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Last Updated: Tuesday, 5 August, 2003, 09:06 GMT 10:06 UK
Analysis: Blast's likely suspects
The bombing of the Marriott Hotel in Jakarta came in a tense week of high-profile court cases in the Indonesian capital, raising suspicions the blast was related.

Likely to head the list of suspects is Jemaah Islamiah, the shadowy group blamed by the Indonesian Government for the 2002 Bali bombing.

Marriott Hotel, Jakarta

Several of its members are on trial in Bali for the attack, and the verdict against one of the key suspects, Amrozi, is due on Thursday. He may face the death penalty if found guilty.

The court case of the group's alleged spiritual leader, Muslim cleric Abu Bakar Ba'asyir, is also continuing in Jakarta.

Abu Bakar Ba'asyir is charged with plotting to overthrow the Jakarta Government and involvement in church bombings in 2000, though he is not charged in connection with the Bali attacks.

Jemaah Islamiah (JI), which wants to set up a Muslim state across much of South East Asia, has been damaged by the arrest of more than 30 of its alleged members in the wake of the Bali attacks.

But security analysts have said the group remains a real threat, especially in Indonesia.

The man believed to be one of its top leaders, Riduan Isamuddin, also known as Hambali, remains at large.

Hambali is believed to be JI's link-man with Osama Bin Laden's al-Qaeda network, though he is now thought to be too high-profile a figure to be involved in either group's day-to-day activities.

Another JI member, Fathur Rohman al-Ghozi, escaped from jail in the Philippines last month.

Governments in the region have expressed concern that Al-Ghozi, an Indonesian and expert bomb-maker, could slip back to Indonesia and go into hiding in the vast archipelago.

The choice of the Marriott Hotel as a target - a well-known meeting point for Western businessmen near to several foreign embassies - would also fit JI's pattern of action.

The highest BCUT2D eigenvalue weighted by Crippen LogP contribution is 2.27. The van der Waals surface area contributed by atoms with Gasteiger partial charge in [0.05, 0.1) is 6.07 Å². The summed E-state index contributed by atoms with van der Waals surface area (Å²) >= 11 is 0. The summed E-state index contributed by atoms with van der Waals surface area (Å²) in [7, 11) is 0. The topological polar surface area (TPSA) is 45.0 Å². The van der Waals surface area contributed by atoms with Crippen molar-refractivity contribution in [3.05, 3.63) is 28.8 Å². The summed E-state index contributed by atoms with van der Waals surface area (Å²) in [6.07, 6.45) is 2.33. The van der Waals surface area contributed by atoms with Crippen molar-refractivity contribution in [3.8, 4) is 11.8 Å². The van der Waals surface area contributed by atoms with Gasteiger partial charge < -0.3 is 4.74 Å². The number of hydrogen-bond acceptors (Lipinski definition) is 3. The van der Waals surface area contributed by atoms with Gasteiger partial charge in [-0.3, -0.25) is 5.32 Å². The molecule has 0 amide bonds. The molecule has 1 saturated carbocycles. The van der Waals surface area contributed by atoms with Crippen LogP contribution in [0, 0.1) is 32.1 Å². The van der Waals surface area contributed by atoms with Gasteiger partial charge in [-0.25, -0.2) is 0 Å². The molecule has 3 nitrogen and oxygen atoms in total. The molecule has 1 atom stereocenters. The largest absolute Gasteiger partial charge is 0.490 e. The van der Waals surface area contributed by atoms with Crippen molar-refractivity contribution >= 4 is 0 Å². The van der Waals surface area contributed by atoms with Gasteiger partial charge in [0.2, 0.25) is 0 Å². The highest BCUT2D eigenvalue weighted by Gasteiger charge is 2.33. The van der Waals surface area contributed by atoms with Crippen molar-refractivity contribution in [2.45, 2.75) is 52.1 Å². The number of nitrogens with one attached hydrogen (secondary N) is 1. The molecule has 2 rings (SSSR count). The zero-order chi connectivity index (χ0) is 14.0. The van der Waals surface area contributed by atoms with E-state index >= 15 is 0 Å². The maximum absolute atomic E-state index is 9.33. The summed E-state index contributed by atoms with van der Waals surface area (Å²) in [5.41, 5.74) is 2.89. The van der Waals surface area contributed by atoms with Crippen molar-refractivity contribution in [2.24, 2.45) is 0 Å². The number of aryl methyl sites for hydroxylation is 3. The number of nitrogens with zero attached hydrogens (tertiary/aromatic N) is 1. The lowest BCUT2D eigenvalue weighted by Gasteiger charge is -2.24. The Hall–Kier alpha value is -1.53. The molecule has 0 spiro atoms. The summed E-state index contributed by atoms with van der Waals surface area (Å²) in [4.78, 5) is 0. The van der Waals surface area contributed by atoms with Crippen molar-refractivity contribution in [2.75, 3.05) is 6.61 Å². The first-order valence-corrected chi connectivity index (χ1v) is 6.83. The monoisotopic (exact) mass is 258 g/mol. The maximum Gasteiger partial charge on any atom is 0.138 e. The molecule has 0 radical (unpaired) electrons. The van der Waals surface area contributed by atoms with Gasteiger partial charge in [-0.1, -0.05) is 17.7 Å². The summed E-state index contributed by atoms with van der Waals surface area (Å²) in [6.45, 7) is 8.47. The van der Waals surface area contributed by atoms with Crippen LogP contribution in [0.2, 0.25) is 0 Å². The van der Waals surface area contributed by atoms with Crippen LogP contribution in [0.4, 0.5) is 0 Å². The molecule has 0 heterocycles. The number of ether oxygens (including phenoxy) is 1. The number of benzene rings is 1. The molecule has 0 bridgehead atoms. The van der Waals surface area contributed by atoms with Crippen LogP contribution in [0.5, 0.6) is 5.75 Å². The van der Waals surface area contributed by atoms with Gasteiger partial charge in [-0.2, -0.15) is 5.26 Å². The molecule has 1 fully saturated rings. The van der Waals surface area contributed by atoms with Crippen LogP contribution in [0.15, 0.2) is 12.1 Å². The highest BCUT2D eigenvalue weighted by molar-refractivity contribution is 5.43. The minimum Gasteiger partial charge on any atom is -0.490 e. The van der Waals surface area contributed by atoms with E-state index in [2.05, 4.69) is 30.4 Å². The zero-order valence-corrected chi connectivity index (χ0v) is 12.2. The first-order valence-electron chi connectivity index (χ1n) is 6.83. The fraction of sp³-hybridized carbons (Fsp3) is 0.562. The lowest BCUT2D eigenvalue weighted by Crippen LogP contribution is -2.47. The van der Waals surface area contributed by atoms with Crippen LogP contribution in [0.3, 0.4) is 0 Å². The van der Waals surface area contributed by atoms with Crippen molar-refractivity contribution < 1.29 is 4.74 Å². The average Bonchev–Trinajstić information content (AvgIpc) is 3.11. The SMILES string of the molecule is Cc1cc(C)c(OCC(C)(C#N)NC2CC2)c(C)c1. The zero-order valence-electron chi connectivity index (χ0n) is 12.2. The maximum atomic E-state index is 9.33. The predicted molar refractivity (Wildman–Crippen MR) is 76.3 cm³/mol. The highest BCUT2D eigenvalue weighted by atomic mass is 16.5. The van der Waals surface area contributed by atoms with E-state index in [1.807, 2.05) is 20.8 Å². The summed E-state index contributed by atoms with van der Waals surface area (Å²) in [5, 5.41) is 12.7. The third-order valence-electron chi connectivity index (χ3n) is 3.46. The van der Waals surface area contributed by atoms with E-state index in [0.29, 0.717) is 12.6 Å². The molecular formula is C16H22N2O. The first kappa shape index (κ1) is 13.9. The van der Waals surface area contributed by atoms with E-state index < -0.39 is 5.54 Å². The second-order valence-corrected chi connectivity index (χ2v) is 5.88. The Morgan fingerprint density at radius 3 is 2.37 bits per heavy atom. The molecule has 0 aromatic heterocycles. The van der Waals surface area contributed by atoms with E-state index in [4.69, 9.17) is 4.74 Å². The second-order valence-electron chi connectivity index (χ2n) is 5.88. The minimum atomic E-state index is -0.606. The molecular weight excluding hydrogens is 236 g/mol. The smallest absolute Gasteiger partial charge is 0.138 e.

At a planning meeting which led to the Bali attack, JI is thought to have agreed to go after low level targets - like night clubs and other places where foreigners congregated - rather than higher-profile buildings like embassies.


Until someone claims responsibility for the blast, the Indonesian police and public will have several other suspects on their lists.

Since the fall of former dictator Suharto in 1998, the country has been hit by several outbreaks of regional and religious instability.

And with presidential elections due to be held next year, rumours and conspiracy theories abound.

Within hours of the Jakarta blast, the verdict in another prominent court case was handed down.

A special human rights court sentenced Major-General Adam Damiri to three years in jail for failing to stop violence surrounding East Timor's 1999 vote for independence from Indonesia.

Indonesian authorities have warned in the past of serious dissatisfaction within some sections of the armed forces, that the trials of Major-General Damiri and 17 other Indonesian soldiers and officials went ahead.

The Indonesian Government is likely to shift the focus to another troublesome province, Aceh, which has been under martial law since May.

Indonesian troops are fighting Free Aceh Movement (Gam) rebels who want independence from Jakarta.

Police blamed Gam for a 27 April bomb blast on a Kentucky Fried Chicken fast-food outlet at Sukarno-Hartta International Airport.

Gam denied any part in the attack, which left several people injured.


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